Josie: A Cautionary Tale

The elderly lady and her little dog lived alone in a quiet neighborhood. Their house was small and cozy. Now in her 90s, the woman rarely left her home, as she had given up driving years ago. Her sister visited often, bringing groceries and dog food. She kept the pantry and refrigerator well stocked. The house was always tidy and appeared clean. All seemed well, but it wasn’t. You see, the elderly lady had dementia.

During one of the sister’s routine visits, she noticed that the dog food was not being used. Come to think of it, she hadn’t seen the little dog for some time now. When asked as to the dog’s whereabouts, it seemed that the elderly lady had put her in the kitchen sink for a bath, but the dog had become frightened and jumped to the floor, “injuring” her front leg. The elderly woman remembered putting the dog in a pet carrier for “safekeeping” but didn’t remember what had happened after that.

A frantic search of the house ended in the guest room where the sister found the dog still in the pet carrier, weak but alive. As the sister was an acquaintance of mine, she quickly called me for guidance. My reply – Get her to me – now!

Less than an hour later, I met her at my gate. In the pet carrier lay a small gold and white terrier. She wearily lifted her head, looking deep into my eyes as if asking for my help. “I’m here,” I assured her. “You’re going to be OK now.”

The sister acknowledged the fact that the little dog named Josie would no longer be safe living with the elderly sister. I agreed to take Josie as my own. Through tears of gratitude, the sister thanked me. I gave her a hug, then darted for the house, clutching tightly to the pet carrier containing my new little charge.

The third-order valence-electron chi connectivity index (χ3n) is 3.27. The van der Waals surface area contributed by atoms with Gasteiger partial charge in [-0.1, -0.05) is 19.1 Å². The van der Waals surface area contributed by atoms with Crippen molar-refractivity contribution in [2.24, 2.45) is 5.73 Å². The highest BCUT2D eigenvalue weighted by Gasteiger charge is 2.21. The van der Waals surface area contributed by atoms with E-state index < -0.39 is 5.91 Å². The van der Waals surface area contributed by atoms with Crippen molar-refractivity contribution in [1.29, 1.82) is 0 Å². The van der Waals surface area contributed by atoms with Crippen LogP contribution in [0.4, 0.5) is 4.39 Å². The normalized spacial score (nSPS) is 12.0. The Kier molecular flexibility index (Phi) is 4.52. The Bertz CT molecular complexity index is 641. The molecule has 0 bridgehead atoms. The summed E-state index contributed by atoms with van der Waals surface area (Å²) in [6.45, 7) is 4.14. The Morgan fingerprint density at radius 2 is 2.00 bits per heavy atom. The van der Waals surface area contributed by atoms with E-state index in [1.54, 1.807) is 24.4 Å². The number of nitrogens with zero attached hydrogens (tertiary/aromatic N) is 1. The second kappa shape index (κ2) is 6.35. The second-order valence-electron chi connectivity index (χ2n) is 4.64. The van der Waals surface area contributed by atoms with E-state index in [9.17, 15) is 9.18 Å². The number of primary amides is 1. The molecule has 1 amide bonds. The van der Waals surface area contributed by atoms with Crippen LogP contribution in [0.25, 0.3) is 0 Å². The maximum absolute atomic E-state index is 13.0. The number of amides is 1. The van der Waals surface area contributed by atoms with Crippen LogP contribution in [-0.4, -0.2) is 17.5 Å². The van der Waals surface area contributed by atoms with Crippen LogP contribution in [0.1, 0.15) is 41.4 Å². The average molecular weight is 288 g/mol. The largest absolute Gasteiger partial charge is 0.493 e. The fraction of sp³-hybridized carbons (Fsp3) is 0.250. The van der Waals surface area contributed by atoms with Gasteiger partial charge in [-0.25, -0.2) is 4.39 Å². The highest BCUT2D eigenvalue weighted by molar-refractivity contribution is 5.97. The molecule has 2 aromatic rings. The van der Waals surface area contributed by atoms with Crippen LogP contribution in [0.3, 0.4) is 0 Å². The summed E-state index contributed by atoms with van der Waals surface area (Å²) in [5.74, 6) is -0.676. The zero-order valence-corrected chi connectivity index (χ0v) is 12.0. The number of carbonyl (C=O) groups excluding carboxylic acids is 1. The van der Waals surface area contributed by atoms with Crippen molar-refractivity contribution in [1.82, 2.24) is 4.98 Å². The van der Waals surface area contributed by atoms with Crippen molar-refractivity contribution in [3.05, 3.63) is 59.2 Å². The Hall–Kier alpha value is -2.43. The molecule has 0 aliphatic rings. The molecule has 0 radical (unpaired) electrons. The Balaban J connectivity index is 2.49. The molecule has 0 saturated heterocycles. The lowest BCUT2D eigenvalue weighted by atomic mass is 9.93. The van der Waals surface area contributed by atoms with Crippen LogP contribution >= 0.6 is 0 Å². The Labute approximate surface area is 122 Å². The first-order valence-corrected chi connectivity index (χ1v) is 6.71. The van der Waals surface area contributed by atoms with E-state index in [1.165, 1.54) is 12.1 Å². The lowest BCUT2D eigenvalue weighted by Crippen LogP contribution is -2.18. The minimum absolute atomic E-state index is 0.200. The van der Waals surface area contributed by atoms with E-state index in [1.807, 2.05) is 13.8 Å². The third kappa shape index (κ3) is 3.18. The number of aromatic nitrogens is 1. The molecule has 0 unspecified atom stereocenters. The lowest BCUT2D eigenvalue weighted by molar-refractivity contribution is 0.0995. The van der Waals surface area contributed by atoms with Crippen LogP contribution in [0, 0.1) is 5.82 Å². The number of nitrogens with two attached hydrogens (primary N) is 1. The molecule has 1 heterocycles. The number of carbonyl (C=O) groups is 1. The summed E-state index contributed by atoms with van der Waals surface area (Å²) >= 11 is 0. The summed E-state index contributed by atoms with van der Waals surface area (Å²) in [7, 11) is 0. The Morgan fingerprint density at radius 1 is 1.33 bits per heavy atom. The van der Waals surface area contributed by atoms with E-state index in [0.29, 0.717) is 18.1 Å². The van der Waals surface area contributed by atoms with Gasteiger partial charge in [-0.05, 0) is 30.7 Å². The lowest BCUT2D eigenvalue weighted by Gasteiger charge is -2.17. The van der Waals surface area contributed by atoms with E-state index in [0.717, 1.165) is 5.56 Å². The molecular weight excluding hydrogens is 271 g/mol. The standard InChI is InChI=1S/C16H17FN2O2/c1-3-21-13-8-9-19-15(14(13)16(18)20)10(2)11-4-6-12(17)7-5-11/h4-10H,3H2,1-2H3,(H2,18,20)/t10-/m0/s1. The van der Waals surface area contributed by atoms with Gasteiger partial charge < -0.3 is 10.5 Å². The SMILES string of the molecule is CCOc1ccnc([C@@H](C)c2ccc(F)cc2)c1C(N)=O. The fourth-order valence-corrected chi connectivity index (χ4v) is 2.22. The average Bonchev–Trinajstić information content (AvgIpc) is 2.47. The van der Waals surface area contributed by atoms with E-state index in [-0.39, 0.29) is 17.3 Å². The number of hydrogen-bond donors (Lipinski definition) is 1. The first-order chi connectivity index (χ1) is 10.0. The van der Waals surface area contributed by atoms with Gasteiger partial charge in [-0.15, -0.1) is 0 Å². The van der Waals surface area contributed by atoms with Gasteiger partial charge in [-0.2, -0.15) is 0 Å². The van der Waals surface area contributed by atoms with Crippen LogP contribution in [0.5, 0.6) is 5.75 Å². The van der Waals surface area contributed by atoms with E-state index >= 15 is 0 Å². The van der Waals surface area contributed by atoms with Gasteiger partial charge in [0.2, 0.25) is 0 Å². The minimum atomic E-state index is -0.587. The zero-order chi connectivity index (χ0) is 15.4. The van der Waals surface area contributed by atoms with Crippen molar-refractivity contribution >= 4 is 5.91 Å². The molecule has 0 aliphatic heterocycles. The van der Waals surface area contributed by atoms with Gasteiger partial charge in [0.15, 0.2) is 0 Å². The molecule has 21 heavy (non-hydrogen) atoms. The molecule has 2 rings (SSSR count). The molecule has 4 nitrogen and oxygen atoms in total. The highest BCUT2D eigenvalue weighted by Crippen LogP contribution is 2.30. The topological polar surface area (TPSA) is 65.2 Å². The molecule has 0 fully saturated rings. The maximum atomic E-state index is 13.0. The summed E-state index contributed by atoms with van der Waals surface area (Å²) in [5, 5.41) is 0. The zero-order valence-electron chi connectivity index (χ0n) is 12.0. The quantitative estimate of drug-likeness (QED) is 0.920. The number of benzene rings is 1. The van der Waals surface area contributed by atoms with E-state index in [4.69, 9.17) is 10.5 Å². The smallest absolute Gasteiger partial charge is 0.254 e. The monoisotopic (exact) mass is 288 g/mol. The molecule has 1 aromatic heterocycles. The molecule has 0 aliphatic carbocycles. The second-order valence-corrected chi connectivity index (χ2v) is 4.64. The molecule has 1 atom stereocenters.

I spoke her name softly as I lifted her out, holding her gently in my arms. She was thin and dehydrated, weighing only about 10 pounds. It was obvious that her front lower leg had been broken in the fall and had healed improperly.

Well, little Miss Josie, where do we start? Fluids, a hot meal, warm bath and lots of love; that’s where we’ll start!

She began her road to recovery immediately. Now clean, with a full belly, wrapped in a cozy blanket, she started to adjust quickly to her new home. She was a sweet-natured little girl, appreciative of the abundance of attention being given to her. It wasn’t long before she was up and about, playing with her new roommates. A few months after her arrival, all symptoms had disappeared except for a slightly crooked front leg and a minor limp.

As for the elderly lady, she now resides in a very nice retirement home where she is receiving medical care and 24-hour supervision. Her sister wisely chose a facility that is home to several therapy dogs and a few cats for the residents to enjoy.

Josie’s story came very close to ending in tragedy through no intentional neglect or abuse by the owner. Please, when checking in on elderly friends or family members, check their pets as well. This will prevent Josie’s story from happening to anyone close to you. The diagnosis of dementia affects not only the patient, but also friends and the family pets.

Chic Miller

Since 1990 Chic Miller and her husband, Bob, have owned and operated Bella Vista Farms Animal Sanctuary, a 501(c)(3) non-profit animal sanctuary on Gas Point Road in Cottonwood. The Millers care for hundreds of abused and neglected animals. Animals that come to this sanctuary remain there for the rest of their lives. Chic is a retired nurse and takes care of all the medical needs for the injured and ill animals. Aside from a few volunteers, Bob and Chic take care of all the daily chores. The Millers care for hundreds of animals, including dogs, horses, ponies, pigs, llamas, goats, cats, chickens and yes, even a one-legged turkey. Chic Miller can be reached at 530-347-0544. Click here to make a tax-deductible donation to help support Bella Vista Farms Animal Sanctuary.

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